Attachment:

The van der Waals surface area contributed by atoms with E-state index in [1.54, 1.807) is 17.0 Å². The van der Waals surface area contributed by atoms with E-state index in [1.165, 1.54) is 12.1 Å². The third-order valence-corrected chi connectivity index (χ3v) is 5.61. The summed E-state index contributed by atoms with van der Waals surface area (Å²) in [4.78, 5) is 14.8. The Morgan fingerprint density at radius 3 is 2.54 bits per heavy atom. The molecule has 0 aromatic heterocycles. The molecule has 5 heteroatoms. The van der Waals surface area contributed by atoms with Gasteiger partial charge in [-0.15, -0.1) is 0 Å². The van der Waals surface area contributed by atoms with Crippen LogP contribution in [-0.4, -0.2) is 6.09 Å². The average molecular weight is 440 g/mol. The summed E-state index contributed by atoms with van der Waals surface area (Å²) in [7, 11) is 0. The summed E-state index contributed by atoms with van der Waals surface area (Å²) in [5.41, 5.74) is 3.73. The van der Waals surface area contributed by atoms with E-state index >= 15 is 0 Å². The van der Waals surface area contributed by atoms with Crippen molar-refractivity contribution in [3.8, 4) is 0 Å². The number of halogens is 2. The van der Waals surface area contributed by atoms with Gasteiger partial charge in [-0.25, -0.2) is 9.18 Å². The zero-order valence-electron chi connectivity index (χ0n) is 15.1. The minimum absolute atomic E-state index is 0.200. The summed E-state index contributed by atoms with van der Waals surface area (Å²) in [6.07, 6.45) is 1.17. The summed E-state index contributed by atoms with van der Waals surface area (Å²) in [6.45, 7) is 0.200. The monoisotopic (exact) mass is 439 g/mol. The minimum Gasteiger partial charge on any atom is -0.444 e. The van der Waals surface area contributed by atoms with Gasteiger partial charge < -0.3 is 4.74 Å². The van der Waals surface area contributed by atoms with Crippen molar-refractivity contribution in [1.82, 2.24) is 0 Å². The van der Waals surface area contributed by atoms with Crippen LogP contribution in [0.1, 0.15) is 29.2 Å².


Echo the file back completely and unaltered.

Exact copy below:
The van der Waals surface area contributed by atoms with E-state index in [1.54, 1.807) is 17.0 Å². The van der Waals surface area contributed by atoms with E-state index in [1.165, 1.54) is 12.1 Å². The third-order valence-corrected chi connectivity index (χ3v) is 5.61. The summed E-state index contributed by atoms with van der Waals surface area (Å²) in [4.78, 5) is 14.8. The Morgan fingerprint density at radius 3 is 2.54 bits per heavy atom. The molecule has 0 aromatic heterocycles. The molecule has 5 heteroatoms. The van der Waals surface area contributed by atoms with Gasteiger partial charge in [-0.15, -0.1) is 0 Å². The van der Waals surface area contributed by atoms with Crippen LogP contribution in [-0.4, -0.2) is 6.09 Å². The average molecular weight is 440 g/mol. The summed E-state index contributed by atoms with van der Waals surface area (Å²) in [7, 11) is 0. The summed E-state index contributed by atoms with van der Waals surface area (Å²) in [5.41, 5.74) is 3.73. The van der Waals surface area contributed by atoms with E-state index >= 15 is 0 Å². The van der Waals surface area contributed by atoms with Crippen molar-refractivity contribution in [3.8, 4) is 0 Å². The number of halogens is 2. The van der Waals surface area contributed by atoms with Gasteiger partial charge in [-0.25, -0.2) is 9.18 Å². The zero-order valence-electron chi connectivity index (χ0n) is 15.1. The minimum absolute atomic E-state index is 0.200. The summed E-state index contributed by atoms with van der Waals surface area (Å²) in [6.07, 6.45) is 1.17. The summed E-state index contributed by atoms with van der Waals surface area (Å²) in [6.45, 7) is 0.200. The monoisotopic (exact) mass is 439 g/mol. The minimum Gasteiger partial charge on any atom is -0.444 e. The van der Waals surface area contributed by atoms with Gasteiger partial charge < -0.3 is 4.74 Å². The van der Waals surface area contributed by atoms with Crippen molar-refractivity contribution in [1.82, 2.24) is 0 Å². The van der Waals surface area contributed by atoms with Crippen LogP contribution in [0.1, 0.15) is 29.2 Å².